People may be staying away from hotels, airlines and luxury toys during Covid-19, but they’re still buying toilet paper – lots of it – explaining why Vinda International Holdings is one of the lucky few Hong Kong-listed companies reporting surging profits.
Others besides Vinda that have recently issued so-called “profit alerts” include makers of respiratory devices and cleaning products as well as a game developer. Unlike the endless stream of companies warning of expected profit losses usually blamed on the pandemic, these companies recently told investors to expect excellent news ahead. One – Vincent Medical Holdings – has shot up nearly 150 per cent in just over two weeks.
“The coronavirus hasn’t been all bad for businesses,” said Gordon Tsui Luen-on, managing director of Hong Kong-based brokerage Hantec Pacific. “Some companies have been boosted by the pandemic, particularly those manufacturing personal hygiene, cleaning and medical products that have seen a real need during these times.”
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In the confusing early weeks of the virus, people cleared Hong Kong store shelves of toilet paper, masks, thermometers and disinfectants, paying no heed to assurances of ample supplies. Knife-wielding robbers even stole 600 rolls of toilet paper in the city, where, according to one study, residents are diehard stockpilers.
That tendency to stockpile has been a boon for a company like Vinda, China’s largest producer of tissue and toilet paper. It announced it expects a whopping 107.5 per cent increase in net profit to HK$913 million (US$117.8 million) for the six months ending June 30 compared to the same period last year, according to the company’s interim results announced on Friday.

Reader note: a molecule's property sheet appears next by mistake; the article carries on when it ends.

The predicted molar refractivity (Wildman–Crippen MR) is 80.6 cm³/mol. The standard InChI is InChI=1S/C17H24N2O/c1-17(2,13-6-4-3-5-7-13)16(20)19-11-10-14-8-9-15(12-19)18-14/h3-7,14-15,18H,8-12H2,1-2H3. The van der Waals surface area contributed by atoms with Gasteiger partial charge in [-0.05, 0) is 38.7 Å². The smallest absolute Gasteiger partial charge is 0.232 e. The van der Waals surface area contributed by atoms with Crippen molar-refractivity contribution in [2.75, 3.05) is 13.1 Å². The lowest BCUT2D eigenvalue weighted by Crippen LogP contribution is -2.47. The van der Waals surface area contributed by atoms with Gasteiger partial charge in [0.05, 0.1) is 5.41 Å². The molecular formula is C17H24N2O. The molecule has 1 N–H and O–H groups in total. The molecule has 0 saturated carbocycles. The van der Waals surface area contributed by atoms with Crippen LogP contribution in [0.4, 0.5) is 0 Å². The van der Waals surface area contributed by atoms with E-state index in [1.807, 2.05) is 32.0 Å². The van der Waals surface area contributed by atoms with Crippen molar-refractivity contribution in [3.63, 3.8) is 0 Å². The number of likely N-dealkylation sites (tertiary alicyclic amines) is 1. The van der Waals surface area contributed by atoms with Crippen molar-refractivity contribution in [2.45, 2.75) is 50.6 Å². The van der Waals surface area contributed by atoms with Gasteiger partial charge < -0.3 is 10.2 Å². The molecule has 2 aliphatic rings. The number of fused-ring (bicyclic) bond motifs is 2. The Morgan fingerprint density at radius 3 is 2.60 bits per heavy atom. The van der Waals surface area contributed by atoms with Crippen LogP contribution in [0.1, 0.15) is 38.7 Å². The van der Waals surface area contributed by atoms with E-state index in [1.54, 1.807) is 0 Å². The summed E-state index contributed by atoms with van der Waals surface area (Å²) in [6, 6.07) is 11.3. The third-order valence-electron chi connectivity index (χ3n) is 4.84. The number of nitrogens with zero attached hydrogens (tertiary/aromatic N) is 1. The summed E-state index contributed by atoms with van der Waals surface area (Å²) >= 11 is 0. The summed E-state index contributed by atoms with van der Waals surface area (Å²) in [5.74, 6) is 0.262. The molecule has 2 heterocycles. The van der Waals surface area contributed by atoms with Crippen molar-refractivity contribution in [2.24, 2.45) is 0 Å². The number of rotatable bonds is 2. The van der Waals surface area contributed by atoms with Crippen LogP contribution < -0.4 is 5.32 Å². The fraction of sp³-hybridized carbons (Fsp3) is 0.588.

Its brands of toilet paper, tissues and other products include Vinda, Tempo, Libresse and Dryper for babies. It has shot up 115 per cent this year. That is more than some high-flying new economy stocks, such as Tencent, China’s social media and online games giant, which has gained 39 per cent this year.
Vinda issued a positive profit alert on Monday, before confirming it in a filing of its results in the first half of the year on Friday.
“The group achieved remarkable revenue growth thanks to the continuous portfolio mix enhancement and low pulp price,” chief executive Christoph Michalski said on Friday.
He added that the pandemic has heightened consumers’ hygiene awareness and changed their habits, which they expected would benefit their premium household paper and personal care products going forward.
Analysts tracked by Bloomberg love the stock, with 14 rating it a “buy”, two a “hold” and none a “sell,” and its most bullish call predicting it will rise to HK$45.30 over the coming 12 months.
Others are also soaring in a world shaken and shaped by the coronavirus.
Take for instance China Sanjiang Fine Chemicals, which produces the ingredients needed to make household cleaning products. It said in a recent profit alert that it expects a net profit of more than 350 million yuan for the six months ending June, an eye-popping increase of 1,000 per cent from the same period last year.
The company’s share price has jumped nearly 68 per cent over the past six weeks, and shot up nearly 22 per cent on Monday.
Meanwhile, medical device manufacturer Vincent Medical Holdings expects to post a net profit of at least HK$80 million for the six months ending June 30, up more than 480 per cent from HK$13.7 million for the same period last year.